Early Days



  A Brief History of Blue Ridge Music: Early Days
By Joseph Wilson and Wayne Martin (excerpt)

Settlers in the Tidewater region of the New World did not anticipate the flowering of new musical styles in the mountains that lay to the west. The powerful Cherokee tribe inhabited the southernmost part of the region and the Cherokee, Shawano and other tribes used the middle and upper areas as hunting grounds. Some colonists feared conflict with the Indians and dangers associated with isolation if they ventured into this frontier region. To those who sought land, however, the Blue Ridge represented opportunity.

Approximately one hundred years passed after the founding of Jamestown before colonists began to immigrateaen masse to the region. The Great Wagon Road-or Valley Road, as it was called in Virginia-proved to be the best way into the mountains. The Valley Road followed old Indian trails for some 700 miles, starting near Philadelphia and running down the Shenandoah Valley. Near what is now Roanoke, Virginia, some travelers turned south along the Carolina Road into the Piedmont of North Carolina and South Carolina. Others continued into the mountains of southwest Virginia, east Tennessee, and beyond.

In 1730 a community of Germans settled an area near what today is Luray, Virginia. The Germans were followed by English Quakers, who were followed by Scotch-Irish, French Huguenots, Irish, Welsh, and more English. African American slaves were brought into the Blue Ridge by some of these settlers. Other African Americans came with owners who moved into the region as Tidewater lands were worn out by the unrelenting planting of tobacco.

By 1805, a year in which the population of the entire nation was only two million, as many as 10,000 travelers passed through Abingdon in the far southwestern corner of Virginia. By some estimates, fully one-fourth of the present population of the United States has ancestors who used this route to move westward.population of the United States has ancestors who used this route to move westward.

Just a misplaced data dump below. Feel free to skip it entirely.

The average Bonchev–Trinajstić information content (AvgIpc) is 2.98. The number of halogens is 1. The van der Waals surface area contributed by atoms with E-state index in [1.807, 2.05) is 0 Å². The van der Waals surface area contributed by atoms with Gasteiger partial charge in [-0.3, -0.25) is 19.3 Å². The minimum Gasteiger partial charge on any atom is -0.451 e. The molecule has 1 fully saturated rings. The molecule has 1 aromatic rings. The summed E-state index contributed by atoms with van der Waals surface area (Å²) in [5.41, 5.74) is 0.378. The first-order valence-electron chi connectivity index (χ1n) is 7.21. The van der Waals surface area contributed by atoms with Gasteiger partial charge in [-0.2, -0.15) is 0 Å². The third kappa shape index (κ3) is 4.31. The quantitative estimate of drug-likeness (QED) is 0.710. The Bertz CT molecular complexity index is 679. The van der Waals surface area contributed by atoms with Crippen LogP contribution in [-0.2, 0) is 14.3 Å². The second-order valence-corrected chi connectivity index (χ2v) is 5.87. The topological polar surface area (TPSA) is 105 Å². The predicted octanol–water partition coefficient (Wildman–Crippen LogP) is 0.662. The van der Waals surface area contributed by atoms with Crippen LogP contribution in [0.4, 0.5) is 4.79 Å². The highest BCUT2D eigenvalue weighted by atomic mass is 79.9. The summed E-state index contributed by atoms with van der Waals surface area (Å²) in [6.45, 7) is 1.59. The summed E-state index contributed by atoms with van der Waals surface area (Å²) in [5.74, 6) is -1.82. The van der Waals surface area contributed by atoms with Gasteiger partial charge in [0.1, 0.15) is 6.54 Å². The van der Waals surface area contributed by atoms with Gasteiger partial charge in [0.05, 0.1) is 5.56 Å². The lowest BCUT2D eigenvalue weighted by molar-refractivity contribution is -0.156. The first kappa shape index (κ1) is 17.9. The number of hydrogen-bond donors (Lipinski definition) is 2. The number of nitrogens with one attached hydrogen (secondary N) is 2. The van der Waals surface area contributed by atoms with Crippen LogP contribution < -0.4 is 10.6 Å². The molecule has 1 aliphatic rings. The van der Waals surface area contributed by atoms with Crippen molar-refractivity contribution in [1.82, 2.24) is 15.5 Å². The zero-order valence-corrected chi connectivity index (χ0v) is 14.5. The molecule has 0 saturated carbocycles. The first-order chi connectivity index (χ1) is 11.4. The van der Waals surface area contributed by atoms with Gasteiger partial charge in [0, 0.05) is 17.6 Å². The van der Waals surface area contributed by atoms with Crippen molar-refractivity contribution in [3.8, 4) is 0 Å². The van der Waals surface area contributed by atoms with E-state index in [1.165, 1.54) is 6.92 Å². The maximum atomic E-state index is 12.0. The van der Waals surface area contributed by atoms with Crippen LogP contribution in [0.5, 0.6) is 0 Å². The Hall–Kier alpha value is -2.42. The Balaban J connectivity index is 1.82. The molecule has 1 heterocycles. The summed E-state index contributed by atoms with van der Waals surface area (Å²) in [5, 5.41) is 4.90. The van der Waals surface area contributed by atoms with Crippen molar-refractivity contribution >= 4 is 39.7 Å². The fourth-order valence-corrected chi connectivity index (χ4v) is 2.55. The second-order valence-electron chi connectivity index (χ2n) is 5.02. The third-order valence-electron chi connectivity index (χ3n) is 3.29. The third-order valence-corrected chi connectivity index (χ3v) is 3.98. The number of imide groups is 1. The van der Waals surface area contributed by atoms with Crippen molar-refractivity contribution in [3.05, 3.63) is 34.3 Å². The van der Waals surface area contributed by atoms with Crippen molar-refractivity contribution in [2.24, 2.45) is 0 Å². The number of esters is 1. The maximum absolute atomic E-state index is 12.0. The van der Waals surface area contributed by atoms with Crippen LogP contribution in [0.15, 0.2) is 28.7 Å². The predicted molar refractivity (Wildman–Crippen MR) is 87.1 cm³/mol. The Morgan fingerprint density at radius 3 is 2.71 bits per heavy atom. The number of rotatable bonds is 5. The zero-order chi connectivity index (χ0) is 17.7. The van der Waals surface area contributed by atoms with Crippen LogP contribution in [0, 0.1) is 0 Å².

Groups traveling the Valley Road brought cultural traits and skills from many homelands and from diverse sections of those lands. A few of these traditions have survived to the present day, but most cultural attributes blended with those from other cultures and changed into something altogether new as people moved and settled together.

The musical exchange among these groups proved particularly potent. Perhaps the Blue Ridge insulated its inhabitants from the more rigid class distinctions and elite cultural practices adhered to by planters living in the East. Settlers could see London from Baltimore or Richmond, but not from Gap Creek or the Meadows of Dan. The old authority did not reach that far. Fresh ideas, including ways of thinking about and playing music, flourished in this environment.


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